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Get me out of here!

Do you ever have the feeling that you've just made mistake? And not just a big mistake, but the kind of mistake that'd make Nick Leeson point and laugh?
Yesterday at this time I was a mess. I was shell-shocked. I was confused. I was about to jump on a plane and head home.

It's a strange thing: before I left Australia I wasn't nervous. Not even excited. Nothing, even on the plane. For almost a year now this trip has been nothing more than a distant fantasy, a conversation-filler, a nice 'wouldn't it be great if…' idea. So by the time I'd actually boarded the plane the fact that this abstract dream had been realised was still somewhat lost on me.

But then I landed in Jakarta. It wasn't until I'd cleared customs (customs, mind you, being nothing more than an uniformed officer asking for a 'souvenir' of US$2) and stepped out onto the cab rank that it dawned on me. With dozens of taxi drivers, porters, hotel agents and money changers descending upon the only tourist in sight shouting 'Hotel! Cheap! US Dollars? Taxi! Cheap!' my blase, 'she'll be right' attitude of the past six months evaporated in seconds.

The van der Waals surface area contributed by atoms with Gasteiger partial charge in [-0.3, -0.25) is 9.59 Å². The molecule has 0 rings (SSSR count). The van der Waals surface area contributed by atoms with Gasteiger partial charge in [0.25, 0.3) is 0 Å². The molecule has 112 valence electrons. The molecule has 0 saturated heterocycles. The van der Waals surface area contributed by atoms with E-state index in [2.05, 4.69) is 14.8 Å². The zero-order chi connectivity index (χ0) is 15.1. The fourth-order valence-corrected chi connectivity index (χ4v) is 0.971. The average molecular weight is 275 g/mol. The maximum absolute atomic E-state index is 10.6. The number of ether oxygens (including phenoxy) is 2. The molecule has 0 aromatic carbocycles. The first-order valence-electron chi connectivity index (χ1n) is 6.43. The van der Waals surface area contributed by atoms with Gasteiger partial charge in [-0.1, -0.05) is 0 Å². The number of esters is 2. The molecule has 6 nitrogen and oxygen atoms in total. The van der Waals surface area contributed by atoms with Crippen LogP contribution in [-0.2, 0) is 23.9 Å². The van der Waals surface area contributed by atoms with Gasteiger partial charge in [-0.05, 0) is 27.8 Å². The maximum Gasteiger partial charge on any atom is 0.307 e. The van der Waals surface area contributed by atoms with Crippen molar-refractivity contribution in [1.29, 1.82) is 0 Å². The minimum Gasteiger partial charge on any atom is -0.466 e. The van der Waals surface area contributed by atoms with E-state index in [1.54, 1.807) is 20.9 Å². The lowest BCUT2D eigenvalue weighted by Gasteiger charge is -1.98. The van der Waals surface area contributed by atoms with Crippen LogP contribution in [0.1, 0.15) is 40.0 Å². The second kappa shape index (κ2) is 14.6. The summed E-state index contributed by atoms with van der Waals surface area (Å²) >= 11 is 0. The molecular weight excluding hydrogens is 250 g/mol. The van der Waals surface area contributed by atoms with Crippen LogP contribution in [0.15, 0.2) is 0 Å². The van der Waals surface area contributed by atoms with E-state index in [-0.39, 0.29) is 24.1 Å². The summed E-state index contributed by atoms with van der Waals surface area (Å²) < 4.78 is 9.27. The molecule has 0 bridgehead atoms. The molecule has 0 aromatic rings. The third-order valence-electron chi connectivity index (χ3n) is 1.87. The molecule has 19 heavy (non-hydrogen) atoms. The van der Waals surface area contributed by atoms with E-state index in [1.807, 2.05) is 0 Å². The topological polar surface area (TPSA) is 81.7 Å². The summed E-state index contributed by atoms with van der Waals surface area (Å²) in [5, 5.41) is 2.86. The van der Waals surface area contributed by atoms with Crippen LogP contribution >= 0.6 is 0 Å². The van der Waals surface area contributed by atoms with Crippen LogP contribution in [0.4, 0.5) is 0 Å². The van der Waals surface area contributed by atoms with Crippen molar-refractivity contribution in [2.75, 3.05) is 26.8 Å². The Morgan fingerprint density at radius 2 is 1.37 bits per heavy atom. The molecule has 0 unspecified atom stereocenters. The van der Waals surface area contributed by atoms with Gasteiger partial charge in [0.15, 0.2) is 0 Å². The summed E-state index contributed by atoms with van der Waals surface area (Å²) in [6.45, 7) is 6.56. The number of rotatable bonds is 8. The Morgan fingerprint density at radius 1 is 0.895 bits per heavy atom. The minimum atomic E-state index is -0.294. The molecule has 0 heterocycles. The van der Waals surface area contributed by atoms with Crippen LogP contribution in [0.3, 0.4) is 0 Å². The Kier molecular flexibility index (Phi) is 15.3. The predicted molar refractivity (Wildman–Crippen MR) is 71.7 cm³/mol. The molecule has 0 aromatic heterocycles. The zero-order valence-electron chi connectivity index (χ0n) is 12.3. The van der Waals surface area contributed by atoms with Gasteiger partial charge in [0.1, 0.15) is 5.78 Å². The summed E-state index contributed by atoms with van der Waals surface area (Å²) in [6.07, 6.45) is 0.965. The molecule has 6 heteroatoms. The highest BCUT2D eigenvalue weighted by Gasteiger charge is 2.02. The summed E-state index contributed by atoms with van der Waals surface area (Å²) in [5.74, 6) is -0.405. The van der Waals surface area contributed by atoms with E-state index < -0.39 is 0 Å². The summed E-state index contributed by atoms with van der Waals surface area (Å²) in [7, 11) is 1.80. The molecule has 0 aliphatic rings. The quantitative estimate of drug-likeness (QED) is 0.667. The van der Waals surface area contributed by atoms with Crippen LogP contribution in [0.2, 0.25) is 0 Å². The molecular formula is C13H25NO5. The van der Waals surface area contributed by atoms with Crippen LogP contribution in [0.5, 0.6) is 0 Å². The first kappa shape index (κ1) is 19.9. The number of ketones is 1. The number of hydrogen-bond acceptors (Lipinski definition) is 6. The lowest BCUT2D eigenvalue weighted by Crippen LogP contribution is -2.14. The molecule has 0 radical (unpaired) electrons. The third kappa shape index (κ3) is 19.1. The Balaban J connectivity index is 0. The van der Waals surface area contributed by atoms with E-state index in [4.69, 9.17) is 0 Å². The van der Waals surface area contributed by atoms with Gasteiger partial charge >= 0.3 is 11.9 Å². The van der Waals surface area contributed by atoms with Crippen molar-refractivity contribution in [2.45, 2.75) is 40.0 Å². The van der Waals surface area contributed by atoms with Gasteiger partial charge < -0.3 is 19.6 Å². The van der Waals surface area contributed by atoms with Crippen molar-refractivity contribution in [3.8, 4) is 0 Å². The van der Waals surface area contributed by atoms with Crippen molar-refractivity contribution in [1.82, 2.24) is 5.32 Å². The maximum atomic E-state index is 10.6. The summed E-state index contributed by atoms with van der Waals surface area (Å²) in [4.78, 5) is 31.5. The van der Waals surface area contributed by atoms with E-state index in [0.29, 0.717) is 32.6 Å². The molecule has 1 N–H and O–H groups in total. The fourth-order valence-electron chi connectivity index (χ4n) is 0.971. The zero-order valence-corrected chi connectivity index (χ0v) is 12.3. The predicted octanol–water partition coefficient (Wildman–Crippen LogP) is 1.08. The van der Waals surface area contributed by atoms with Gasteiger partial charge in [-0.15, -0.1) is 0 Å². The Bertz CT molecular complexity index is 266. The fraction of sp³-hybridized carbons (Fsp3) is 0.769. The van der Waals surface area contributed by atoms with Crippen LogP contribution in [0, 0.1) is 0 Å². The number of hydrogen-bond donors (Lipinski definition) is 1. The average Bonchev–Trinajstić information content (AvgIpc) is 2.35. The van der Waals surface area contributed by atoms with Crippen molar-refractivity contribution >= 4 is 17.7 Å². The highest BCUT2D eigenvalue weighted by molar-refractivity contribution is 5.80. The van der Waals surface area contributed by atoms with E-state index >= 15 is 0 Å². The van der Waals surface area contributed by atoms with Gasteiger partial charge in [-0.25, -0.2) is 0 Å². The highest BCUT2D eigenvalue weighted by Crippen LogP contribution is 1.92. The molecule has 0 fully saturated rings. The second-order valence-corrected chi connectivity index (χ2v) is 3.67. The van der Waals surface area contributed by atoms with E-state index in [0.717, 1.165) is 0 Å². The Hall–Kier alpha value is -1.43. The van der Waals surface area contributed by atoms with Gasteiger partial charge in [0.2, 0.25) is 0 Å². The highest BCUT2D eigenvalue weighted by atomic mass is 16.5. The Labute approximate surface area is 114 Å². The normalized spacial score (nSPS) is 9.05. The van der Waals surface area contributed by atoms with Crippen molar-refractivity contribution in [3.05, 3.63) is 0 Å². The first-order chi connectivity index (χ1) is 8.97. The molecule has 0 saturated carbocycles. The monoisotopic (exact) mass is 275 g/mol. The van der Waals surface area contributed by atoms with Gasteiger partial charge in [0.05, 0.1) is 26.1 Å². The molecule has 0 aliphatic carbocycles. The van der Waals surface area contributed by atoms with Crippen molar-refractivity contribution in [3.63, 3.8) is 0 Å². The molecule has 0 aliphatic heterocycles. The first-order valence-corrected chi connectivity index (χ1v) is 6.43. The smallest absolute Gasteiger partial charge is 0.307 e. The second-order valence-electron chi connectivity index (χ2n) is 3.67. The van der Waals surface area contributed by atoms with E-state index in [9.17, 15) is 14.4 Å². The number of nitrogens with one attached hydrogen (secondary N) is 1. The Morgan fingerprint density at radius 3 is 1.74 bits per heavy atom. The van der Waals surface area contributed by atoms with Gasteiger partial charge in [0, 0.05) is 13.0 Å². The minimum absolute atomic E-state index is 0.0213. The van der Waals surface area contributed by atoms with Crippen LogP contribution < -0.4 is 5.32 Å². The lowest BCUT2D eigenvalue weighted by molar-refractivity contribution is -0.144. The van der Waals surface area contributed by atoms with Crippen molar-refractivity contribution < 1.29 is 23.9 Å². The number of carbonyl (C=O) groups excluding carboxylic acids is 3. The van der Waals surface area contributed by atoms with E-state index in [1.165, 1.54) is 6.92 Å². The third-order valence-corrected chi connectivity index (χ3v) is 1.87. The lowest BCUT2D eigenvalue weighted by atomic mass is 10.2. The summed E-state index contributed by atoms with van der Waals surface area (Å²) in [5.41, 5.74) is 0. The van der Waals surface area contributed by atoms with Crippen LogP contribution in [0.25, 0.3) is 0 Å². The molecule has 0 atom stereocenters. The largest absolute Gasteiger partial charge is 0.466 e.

I was alone. In a city I knew nothing about. In a country I knew nothing about. Everything was strange: the people, the language, even the smell. No one spoke English. I couldn't read the signs. I didn't know what to do, where to go. Everyone was staring at me. I didn't know where I was. For God sakes I didn't even know where I'd be staying that night.

I was alone. In a city I knew nothing about. In a country I knew nothing about ... what had I done?
felt sick. Paralysed.

Shit. What had I done? Five months of this?